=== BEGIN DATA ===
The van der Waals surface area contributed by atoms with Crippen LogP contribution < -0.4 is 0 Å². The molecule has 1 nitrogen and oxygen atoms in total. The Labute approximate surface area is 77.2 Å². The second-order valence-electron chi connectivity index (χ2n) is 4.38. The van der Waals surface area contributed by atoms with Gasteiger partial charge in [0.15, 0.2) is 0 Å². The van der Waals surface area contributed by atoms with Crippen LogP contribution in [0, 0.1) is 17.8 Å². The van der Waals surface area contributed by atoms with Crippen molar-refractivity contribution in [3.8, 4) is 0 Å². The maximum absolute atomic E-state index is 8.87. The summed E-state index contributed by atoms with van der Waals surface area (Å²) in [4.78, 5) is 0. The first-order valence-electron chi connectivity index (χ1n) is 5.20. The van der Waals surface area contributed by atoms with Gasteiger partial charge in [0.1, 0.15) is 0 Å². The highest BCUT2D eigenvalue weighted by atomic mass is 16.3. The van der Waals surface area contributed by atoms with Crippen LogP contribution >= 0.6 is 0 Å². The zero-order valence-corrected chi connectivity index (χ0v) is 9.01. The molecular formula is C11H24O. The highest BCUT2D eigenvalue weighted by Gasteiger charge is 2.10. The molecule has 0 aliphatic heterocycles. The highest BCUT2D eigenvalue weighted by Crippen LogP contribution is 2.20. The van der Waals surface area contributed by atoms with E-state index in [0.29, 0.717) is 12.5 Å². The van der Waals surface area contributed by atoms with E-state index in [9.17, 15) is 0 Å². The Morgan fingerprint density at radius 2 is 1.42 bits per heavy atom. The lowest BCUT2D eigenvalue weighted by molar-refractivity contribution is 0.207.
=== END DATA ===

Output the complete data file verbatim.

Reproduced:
The van der Waals surface area contributed by atoms with Crippen LogP contribution < -0.4 is 0 Å². The molecule has 1 nitrogen and oxygen atoms in total. The Labute approximate surface area is 77.2 Å². The second-order valence-electron chi connectivity index (χ2n) is 4.38. The van der Waals surface area contributed by atoms with Gasteiger partial charge in [0.15, 0.2) is 0 Å². The van der Waals surface area contributed by atoms with Crippen LogP contribution in [0, 0.1) is 17.8 Å². The van der Waals surface area contributed by atoms with Crippen molar-refractivity contribution in [3.8, 4) is 0 Å². The maximum absolute atomic E-state index is 8.87. The summed E-state index contributed by atoms with van der Waals surface area (Å²) in [4.78, 5) is 0. The first-order valence-electron chi connectivity index (χ1n) is 5.20. The van der Waals surface area contributed by atoms with Gasteiger partial charge in [0.1, 0.15) is 0 Å². The highest BCUT2D eigenvalue weighted by atomic mass is 16.3. The van der Waals surface area contributed by atoms with Crippen LogP contribution >= 0.6 is 0 Å². The zero-order valence-corrected chi connectivity index (χ0v) is 9.01. The molecular formula is C11H24O. The highest BCUT2D eigenvalue weighted by Gasteiger charge is 2.10. The molecule has 0 aliphatic heterocycles. The highest BCUT2D eigenvalue weighted by Crippen LogP contribution is 2.20. The van der Waals surface area contributed by atoms with E-state index in [0.29, 0.717) is 12.5 Å². The van der Waals surface area contributed by atoms with E-state index in [9.17, 15) is 0 Å². The Morgan fingerprint density at radius 2 is 1.42 bits per heavy atom. The lowest BCUT2D eigenvalue weighted by molar-refractivity contribution is 0.207.